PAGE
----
Sunday, December 20, 2009

Zihuatanejo, Mexico as Mexico Was.

November, 2009, we abandoned the gray skies of Seattle and jetted off to sunny Zihautanejo on the sunny west coast of Mexico. Zihua shares an airport with the nearby resort town of Ixtapa.

“Zihau” is what Mexico was; still retaining its fishing village charm without the high rise hotels that mark other coastal resorts. While cruise ships make stops at Zihau only the shops along the waterfront reflect their impact. Even there the small town flavor prevails as the shops compete for space with local fishermen who bring their catch to the beach and sell their product to restaurants and locals in an open air market.

We arrived at the modern airport, passed through an efficient customs and grabbed a cab for the 20 minute ride to the Intrawest Club on the Playa la Ropa, one of three beaches facing the Zihau harbor. The cabs must be well controlled for all were white, well maintained and most had cards explaining the set price to get to and from most of the key tourist places. Such order is comforting for wary travelers who are fearful of taxi scams.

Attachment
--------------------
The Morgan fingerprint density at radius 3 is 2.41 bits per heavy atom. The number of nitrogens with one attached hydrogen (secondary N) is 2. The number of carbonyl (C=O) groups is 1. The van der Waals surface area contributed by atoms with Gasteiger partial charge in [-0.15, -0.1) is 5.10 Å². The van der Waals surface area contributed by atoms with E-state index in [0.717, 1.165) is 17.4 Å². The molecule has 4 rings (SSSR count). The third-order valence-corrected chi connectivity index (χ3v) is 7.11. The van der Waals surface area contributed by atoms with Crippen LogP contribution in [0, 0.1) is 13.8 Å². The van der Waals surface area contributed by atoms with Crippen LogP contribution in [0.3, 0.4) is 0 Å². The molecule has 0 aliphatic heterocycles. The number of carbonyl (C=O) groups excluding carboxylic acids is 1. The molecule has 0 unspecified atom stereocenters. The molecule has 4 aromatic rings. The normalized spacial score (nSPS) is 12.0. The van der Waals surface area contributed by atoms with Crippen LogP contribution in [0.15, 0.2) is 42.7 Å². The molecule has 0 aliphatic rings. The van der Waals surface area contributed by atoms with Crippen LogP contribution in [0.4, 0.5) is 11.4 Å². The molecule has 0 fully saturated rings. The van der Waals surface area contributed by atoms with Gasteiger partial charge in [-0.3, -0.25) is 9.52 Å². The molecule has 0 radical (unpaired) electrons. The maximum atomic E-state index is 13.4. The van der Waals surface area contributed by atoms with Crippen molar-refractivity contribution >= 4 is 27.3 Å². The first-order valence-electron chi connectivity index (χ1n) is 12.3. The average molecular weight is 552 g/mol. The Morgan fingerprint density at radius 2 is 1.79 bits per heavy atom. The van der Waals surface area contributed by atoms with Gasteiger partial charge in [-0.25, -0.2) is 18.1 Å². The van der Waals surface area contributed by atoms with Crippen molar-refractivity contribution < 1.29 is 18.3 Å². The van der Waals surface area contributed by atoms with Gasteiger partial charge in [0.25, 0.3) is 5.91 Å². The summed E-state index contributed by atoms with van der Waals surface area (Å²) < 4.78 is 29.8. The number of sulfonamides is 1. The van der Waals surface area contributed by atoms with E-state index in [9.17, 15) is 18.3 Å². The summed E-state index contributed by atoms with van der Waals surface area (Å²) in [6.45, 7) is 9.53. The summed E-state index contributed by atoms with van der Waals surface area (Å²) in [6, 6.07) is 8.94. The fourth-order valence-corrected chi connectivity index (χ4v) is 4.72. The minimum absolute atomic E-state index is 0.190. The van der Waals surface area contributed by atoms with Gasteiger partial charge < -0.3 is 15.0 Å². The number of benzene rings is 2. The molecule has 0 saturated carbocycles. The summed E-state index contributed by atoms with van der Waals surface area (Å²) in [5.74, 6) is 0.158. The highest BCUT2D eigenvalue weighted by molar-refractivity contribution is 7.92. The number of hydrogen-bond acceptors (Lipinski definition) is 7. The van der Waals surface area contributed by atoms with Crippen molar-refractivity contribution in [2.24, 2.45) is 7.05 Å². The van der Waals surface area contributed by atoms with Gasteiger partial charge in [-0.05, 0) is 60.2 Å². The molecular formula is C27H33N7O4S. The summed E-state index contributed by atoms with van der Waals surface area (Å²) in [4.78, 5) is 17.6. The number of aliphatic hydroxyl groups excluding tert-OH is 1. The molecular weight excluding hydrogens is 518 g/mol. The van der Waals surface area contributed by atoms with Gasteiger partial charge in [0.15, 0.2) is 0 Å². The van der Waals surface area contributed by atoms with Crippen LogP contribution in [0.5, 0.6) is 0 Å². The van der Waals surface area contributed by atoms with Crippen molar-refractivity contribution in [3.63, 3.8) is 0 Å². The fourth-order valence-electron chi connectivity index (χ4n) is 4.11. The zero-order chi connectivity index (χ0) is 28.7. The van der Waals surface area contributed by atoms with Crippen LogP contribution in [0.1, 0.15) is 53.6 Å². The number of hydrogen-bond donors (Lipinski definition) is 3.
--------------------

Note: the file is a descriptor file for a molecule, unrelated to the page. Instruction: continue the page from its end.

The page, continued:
The Intrawest Club, while four star in every way, was designed to blend into rather than dominate the scene. Setting on a steep hillside above the beach the club steps up the hill from the water in a series of small, low rise buildings of stucco with thatched or tile roofs. Trees along the beach and among the buildings further reduce the impact of the club.